New York City Ballet
Kammermusik No. 2
Opus 19/The Dreamer
Symphony in C
The John F. Kennedy Center for the Performing Arts
April 2, 2019
The New York City Ballet (NYCB) has been coming to the Kennedy Center in Washington, DC, for over four decades. It was great to welcome the company again this spring, when the cherry blossoms were at their peak. The company performed two diverse programs of short ballets, both of which were enjoyable, but Program B, which is the subject of a separate review, came out ahead in my view.
Program A’s first two works, although reasonably strong, didn’t particularly appeal to me. That doesn’t mean, however, that the dancing or the choreography was substandard. The opening work, Composer’s Holiday, choreographed by Gianna Reisen, a 2017 graduate of the School of American Ballet, now just 19 years old, is pleasant. Reisen is the youngest choreographer to create a ballet for NYCB, and it’s also her first ballet for a professional company. That’s an impressive accomplishment, and one that I applaud. The ballet world could use more female choreographers, and I hope Reisen continues to generate new work.
Composer’s Holiday is a very fine first ballet, and there’s no doubt Reisen is talented. The ballet, featuring handsome short billowy dresses by Virgil Abloh of Off-White and music by Lukas Foss (Three American Pieces for Violin and Piano), is fast moving and zingy. Although youthful, it doesn’t feel childish. There are many cheerleading-like elements — a group holding a single dancer aloft, then tosses and catches her (accompanied by an audience gasp); women with knees tucked to their chests are grasped snugly by male partners who merely look as if they caught the women after they’d fallen from some height, dancers fly in peppy bent-legged jumps. The pointing and pushing sort of eluded me, though. The meaning of these gestures, if there was one, wasn’t apparent to me.
Kammermusik No. 2, choreographed by George Balanchine to loud clashing music by Paul Hindemith, followed. It’s also zingy, and not terribly exciting to me, either. Two ballerinas in pale blue (Abi Stafford and Teresa Reichlen) take charge. A line of male dancers with conjoined arms form a kind of baseline against which the pair and their partners move. Of the two female leads, Reichlen displayed more energy and stole my attention. Dancers use flexed feet fairly frequently, even spinning on the back of their heels. The men hop about with arms stretched out like airplane wings.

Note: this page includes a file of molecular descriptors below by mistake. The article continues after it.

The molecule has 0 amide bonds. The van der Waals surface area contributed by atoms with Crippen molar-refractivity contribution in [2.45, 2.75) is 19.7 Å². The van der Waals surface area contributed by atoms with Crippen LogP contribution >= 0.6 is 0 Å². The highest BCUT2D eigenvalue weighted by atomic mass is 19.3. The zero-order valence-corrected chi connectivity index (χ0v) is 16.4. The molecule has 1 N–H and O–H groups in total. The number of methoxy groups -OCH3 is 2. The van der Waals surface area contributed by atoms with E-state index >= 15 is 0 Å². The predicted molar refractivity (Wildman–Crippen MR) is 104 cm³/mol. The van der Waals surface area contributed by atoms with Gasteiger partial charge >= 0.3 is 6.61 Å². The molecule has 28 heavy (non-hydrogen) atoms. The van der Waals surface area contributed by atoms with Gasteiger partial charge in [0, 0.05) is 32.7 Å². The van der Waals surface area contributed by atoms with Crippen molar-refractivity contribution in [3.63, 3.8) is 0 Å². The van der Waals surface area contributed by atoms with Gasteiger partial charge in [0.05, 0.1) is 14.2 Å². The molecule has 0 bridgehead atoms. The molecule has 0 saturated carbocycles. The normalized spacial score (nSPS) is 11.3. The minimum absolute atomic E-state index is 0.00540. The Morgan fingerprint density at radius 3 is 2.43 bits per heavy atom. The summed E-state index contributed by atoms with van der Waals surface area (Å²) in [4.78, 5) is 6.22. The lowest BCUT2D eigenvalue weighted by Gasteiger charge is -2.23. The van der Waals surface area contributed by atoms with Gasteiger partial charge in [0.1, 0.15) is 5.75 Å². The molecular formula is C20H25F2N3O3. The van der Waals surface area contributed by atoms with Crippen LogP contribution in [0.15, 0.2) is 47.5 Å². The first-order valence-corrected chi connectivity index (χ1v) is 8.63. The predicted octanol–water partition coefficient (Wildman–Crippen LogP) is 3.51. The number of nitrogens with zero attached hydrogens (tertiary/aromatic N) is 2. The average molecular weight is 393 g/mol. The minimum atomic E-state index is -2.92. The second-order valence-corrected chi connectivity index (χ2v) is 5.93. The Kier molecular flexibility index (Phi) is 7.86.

After the first intermission was Jerome Robbins’ Opus 19/The Dreamer, beautifully danced by Sterling Hyltin and Gonzalo Garcia in the lead roles. They both expertly conveyed emotion (longing and tenderness) and executed with crisp technique. Hyltin’s pointed feet were daggers. The shrieking strings of Sergei Prokofiev’s music (Violin Concerto No. 1 in D major) were piercing, too (violin solo by Kurt Nikkanen). Hyltin’s impossibly silky smooth extensions made her a believable illusion.
Balanchine’s Symphony in C, to George Bizet’s glorious Symphony in C Major, is what the ballet patrons were waiting for, though. When the curtain rose after the final intermission, the audience audibly “oohed.” New costumes by Marc Happel include Swarovski crystal crowns, headpieces, and earrings, and they sparkle along with bright white fluffy tutus. This is a resplendent ballet, and one simply melts into its staggering loveliness. It also shows off NYCB’s depth as more and more dancers enter the stage. The power of unison among so many dancers is astounding. There’s nothing like a dizzying sea of arms of legs and legs reaching together in sublime harmony.
Of the four movements, my favorite by a mile on opening night was the Second Movement: Adagio splendidly danced by Sara Mearns and Jared Angle. Mearns gave me goosebumps. She was so calm and commanding, lithe yet strong, and seemingly flawless, that I was glued to her. I also was thoroughly drawn in by the First Movement: Allegro Vivo, nicely danced by Ashley Bouder and Tyler Angle. The fact that two dancers toppled (one female dancer from the corps somehow slipped and landed on her rear, a male principal dancer faltered while landing in a kneeling position and set a hand down on the floor) didn’t mar the overall magnificence of the performance.